Review: Into the Woods

In recent years, the traditional film musical has fallen out of favour. In the golden age of cinema, musicals were a regular feature at the cinema but now, the musical has left Hollywood for Broadway and the West End and only pops up on the odd occasion. Into the Woods is the latest stage success to come to the Silver Screen.

Based on the Stephen Sondheim musical, Into the Woods brings together four well known fairy tales in one. When the Baker and his wife discover a curse has been placed on their home by a witch, they set out on a mission into the woods that will change their lives forever. In the meantime, Red Riding Hood is heading off to see her grandma, Cinderella is hoping to go to the ball and Jack is heading off to sell his beloved cow at the market.

I am aware that fans of the stage musical found this film appalling, as it cuts out multiple reprieves and much loved songs. However, for someone who has never seen the musical, it is reasonably enjoyable.

Into the Woods cast

This film is a bit of a mishmash of stories, actors and voices. With a mix of actors with history in musical theatre (James Corden, Daniel Huttlestone and Emily Blunt) and non-musically trained actors (Chris Pine, Meryl Streep and Johnny Depp), there is a clear difference between singing abilities. Those with a musical theatre history have obviously tried to keep their stage background prevalent in the film, almost overacting on screen as if they were on stage. While the non-musically trained actors are still able to hold their presence, it is staggeringly obvious who has been trained to sing.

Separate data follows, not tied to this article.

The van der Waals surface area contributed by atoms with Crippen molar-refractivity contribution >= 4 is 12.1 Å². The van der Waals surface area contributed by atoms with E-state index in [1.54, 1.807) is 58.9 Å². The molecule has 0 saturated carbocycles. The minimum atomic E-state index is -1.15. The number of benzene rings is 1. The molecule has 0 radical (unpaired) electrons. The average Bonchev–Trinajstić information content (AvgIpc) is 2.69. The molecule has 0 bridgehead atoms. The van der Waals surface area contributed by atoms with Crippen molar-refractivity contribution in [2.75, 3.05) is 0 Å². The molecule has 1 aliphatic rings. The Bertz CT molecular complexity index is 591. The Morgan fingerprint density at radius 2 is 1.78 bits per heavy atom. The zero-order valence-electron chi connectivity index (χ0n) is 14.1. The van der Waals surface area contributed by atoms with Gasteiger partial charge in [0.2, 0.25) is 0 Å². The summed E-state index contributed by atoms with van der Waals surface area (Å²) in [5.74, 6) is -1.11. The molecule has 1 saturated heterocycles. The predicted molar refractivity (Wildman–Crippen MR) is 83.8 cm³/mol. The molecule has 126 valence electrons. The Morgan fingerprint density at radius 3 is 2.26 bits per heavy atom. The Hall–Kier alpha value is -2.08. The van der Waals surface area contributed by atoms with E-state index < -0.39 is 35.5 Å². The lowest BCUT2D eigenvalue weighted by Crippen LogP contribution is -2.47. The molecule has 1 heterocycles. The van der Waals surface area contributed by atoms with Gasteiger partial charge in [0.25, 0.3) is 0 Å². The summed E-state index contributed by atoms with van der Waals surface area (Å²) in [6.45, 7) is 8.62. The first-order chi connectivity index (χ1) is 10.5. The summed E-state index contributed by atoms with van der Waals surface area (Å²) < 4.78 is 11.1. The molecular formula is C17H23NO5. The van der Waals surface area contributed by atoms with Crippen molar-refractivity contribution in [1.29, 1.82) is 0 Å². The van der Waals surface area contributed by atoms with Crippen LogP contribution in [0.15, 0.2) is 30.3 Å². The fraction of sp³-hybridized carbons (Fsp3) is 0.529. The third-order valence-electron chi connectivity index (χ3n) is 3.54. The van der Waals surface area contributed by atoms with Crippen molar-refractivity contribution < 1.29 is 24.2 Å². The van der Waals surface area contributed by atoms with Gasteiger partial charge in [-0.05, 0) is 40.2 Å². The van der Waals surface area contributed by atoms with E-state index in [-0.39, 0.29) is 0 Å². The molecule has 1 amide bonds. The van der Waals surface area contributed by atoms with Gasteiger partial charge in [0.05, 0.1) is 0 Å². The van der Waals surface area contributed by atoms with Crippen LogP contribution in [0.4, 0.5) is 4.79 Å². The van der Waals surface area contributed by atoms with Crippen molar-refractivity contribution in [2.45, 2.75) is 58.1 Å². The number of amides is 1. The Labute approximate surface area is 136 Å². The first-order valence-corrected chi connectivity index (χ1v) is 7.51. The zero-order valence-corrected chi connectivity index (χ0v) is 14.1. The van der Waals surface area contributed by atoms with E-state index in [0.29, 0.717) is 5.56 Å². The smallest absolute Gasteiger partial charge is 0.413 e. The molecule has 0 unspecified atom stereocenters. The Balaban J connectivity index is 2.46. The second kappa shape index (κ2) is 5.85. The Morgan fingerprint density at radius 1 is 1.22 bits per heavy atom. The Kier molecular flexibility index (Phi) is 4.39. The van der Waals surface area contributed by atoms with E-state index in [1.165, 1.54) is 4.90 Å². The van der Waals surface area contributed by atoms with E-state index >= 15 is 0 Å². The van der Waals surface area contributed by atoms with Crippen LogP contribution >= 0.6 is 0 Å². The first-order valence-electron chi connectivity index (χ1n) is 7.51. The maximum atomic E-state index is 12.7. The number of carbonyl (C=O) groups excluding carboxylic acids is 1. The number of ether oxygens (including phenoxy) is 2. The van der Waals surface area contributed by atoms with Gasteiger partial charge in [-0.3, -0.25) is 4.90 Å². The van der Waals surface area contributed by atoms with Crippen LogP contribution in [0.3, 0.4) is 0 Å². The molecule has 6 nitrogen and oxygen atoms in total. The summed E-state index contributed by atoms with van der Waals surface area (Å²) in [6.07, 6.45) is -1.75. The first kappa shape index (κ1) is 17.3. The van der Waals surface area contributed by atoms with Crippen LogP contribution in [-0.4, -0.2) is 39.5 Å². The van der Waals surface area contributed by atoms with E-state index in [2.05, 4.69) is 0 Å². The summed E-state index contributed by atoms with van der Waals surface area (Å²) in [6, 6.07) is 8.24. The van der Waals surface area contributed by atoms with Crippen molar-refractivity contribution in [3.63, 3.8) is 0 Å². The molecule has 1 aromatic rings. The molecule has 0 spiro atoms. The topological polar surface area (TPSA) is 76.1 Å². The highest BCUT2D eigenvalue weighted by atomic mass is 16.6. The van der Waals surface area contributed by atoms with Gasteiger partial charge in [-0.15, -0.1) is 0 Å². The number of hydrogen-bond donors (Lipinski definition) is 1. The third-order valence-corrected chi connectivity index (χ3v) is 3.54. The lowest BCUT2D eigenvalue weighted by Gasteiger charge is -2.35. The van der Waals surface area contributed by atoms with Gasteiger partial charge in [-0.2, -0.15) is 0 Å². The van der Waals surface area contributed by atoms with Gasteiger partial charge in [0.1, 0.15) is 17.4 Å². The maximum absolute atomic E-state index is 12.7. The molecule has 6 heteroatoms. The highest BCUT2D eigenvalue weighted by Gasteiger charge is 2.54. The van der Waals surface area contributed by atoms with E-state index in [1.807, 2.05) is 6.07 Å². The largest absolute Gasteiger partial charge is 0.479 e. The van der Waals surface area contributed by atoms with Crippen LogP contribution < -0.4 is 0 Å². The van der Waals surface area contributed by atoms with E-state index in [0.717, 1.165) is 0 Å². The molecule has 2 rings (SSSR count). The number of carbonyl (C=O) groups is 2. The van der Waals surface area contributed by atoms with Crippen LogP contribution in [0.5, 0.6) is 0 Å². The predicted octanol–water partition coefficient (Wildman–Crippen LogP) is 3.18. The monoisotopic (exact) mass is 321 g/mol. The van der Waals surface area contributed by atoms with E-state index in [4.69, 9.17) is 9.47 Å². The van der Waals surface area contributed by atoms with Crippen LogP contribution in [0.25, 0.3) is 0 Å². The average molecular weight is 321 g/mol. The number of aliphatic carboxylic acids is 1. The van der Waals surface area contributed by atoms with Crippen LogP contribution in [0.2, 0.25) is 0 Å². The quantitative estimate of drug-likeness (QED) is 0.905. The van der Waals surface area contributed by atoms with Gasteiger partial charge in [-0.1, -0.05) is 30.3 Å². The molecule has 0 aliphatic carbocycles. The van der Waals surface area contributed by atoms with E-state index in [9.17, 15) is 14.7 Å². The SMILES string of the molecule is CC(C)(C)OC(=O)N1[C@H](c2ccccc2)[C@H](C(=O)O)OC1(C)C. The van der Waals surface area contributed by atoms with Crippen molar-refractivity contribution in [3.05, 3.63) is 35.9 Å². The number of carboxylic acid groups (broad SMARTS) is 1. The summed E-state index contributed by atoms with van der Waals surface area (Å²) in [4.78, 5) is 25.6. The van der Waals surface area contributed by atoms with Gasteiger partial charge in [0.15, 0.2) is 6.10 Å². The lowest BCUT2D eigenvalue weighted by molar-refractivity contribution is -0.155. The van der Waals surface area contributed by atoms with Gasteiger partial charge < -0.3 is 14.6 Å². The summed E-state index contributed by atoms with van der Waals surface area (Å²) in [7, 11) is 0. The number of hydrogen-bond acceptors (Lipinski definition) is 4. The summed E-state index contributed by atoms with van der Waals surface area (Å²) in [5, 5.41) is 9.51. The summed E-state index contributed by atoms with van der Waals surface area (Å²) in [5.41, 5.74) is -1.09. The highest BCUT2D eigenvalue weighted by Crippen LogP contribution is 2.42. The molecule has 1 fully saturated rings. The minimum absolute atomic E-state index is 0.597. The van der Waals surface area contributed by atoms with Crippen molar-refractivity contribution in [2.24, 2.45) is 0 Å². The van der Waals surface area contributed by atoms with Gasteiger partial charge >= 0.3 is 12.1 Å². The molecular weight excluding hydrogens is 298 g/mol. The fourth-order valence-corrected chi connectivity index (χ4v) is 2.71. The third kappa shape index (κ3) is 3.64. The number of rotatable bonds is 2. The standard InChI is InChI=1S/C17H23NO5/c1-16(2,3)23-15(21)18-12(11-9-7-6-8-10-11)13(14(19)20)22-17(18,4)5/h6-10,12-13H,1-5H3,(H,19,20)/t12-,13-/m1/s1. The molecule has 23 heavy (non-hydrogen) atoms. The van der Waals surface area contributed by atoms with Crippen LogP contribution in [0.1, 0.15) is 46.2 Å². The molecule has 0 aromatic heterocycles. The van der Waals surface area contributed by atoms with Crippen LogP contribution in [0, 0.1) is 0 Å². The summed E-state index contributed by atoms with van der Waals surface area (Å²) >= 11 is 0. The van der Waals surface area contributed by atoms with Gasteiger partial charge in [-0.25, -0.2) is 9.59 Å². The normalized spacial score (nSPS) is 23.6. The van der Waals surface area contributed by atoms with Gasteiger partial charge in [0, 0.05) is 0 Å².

Johnny Depp may not be best known for his singing voice (he was panned in Sweeney Todd for his singing ability, something this reviewer disagreed with), but his growly vocals suited his character of the Wolf down to the ground. It was a shame that his character didn’t last longer than a single scene.

The most memorable scene was of course ‘Agony’, where Cinderella’s Prince (Pine) and Rapunzel’s Prince (Billy Magnussen) sing about their pain of losing their Princesses. Camp and melodramatic, this is a hugely enjoyable scene.


Anna Kendrick’s Cinderella, however, was the best character in the film – even if she is incredibly indecisive! Her lovely voice and developed character allowed her to become captivating and likeable. On the other hand, Lila Crawford’s Little Red Riding Hood was sickeningly sweet and irritating.

Had this film been released 14 years ago, before Shrek, it would have fared better both with the box office and with critics. Having Shrek introduce us to the alternative world of fairy tales where the Princesses can hold their ground and the Princes are a bit pathetic, the premise has worn thin. For younger viewers who grew up on Shrek, many may consider Into the Woods to be a rehash of the same old story.

As an enjoyable romp through fairy tale kingdoms, Into the Woods will no doubt become a guilty pleasure for many people. For anyone who is expecting a reliable retelling of a stage classic, this film will be a severe disappointment.

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